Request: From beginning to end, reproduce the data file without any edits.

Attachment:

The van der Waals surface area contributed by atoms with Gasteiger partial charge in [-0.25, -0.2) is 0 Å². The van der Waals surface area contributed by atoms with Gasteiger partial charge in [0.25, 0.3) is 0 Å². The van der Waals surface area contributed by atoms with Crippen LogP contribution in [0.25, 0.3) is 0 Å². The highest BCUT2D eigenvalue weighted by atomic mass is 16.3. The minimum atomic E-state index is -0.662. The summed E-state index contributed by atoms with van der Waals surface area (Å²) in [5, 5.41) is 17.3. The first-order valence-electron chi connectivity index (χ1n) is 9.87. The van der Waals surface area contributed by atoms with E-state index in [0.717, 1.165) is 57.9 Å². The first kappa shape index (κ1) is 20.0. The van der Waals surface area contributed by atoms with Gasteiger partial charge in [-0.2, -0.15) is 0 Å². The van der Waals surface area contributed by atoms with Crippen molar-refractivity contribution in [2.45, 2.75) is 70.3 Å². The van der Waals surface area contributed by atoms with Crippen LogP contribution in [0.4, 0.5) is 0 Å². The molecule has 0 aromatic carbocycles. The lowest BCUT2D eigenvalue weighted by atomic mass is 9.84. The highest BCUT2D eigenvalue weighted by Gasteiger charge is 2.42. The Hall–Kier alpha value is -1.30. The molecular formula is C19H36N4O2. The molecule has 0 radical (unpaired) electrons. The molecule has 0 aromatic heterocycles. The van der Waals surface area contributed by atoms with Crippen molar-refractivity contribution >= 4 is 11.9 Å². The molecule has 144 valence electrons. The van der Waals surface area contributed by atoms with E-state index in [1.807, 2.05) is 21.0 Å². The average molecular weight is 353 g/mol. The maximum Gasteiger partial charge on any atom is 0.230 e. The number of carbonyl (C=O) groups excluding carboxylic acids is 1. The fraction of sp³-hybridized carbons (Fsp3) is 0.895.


The van der Waals surface area contributed by atoms with Gasteiger partial charge in [-0.25, -0.2) is 0 Å². The van der Waals surface area contributed by atoms with Gasteiger partial charge in [0.25, 0.3) is 0 Å². The van der Waals surface area contributed by atoms with Crippen LogP contribution in [0.25, 0.3) is 0 Å². The highest BCUT2D eigenvalue weighted by atomic mass is 16.3. The minimum atomic E-state index is -0.662. The summed E-state index contributed by atoms with van der Waals surface area (Å²) in [5, 5.41) is 17.3. The first-order valence-electron chi connectivity index (χ1n) is 9.87. The van der Waals surface area contributed by atoms with E-state index in [0.717, 1.165) is 57.9 Å². The first kappa shape index (κ1) is 20.0. The van der Waals surface area contributed by atoms with Gasteiger partial charge in [-0.2, -0.15) is 0 Å². The van der Waals surface area contributed by atoms with Crippen molar-refractivity contribution in [2.45, 2.75) is 70.3 Å². The van der Waals surface area contributed by atoms with Crippen LogP contribution in [0.4, 0.5) is 0 Å². The molecule has 0 aromatic carbocycles. The lowest BCUT2D eigenvalue weighted by atomic mass is 9.84. The highest BCUT2D eigenvalue weighted by Gasteiger charge is 2.42. The Hall–Kier alpha value is -1.30. The molecular formula is C19H36N4O2. The molecule has 0 radical (unpaired) electrons. The molecule has 0 aromatic heterocycles. The van der Waals surface area contributed by atoms with Crippen molar-refractivity contribution >= 4 is 11.9 Å². The molecule has 144 valence electrons. The van der Waals surface area contributed by atoms with E-state index in [1.807, 2.05) is 21.0 Å². The average molecular weight is 353 g/mol. The maximum Gasteiger partial charge on any atom is 0.230 e. The number of carbonyl (C=O) groups excluding carboxylic acids is 1. The fraction of sp³-hybridized carbons (Fsp3) is 0.895.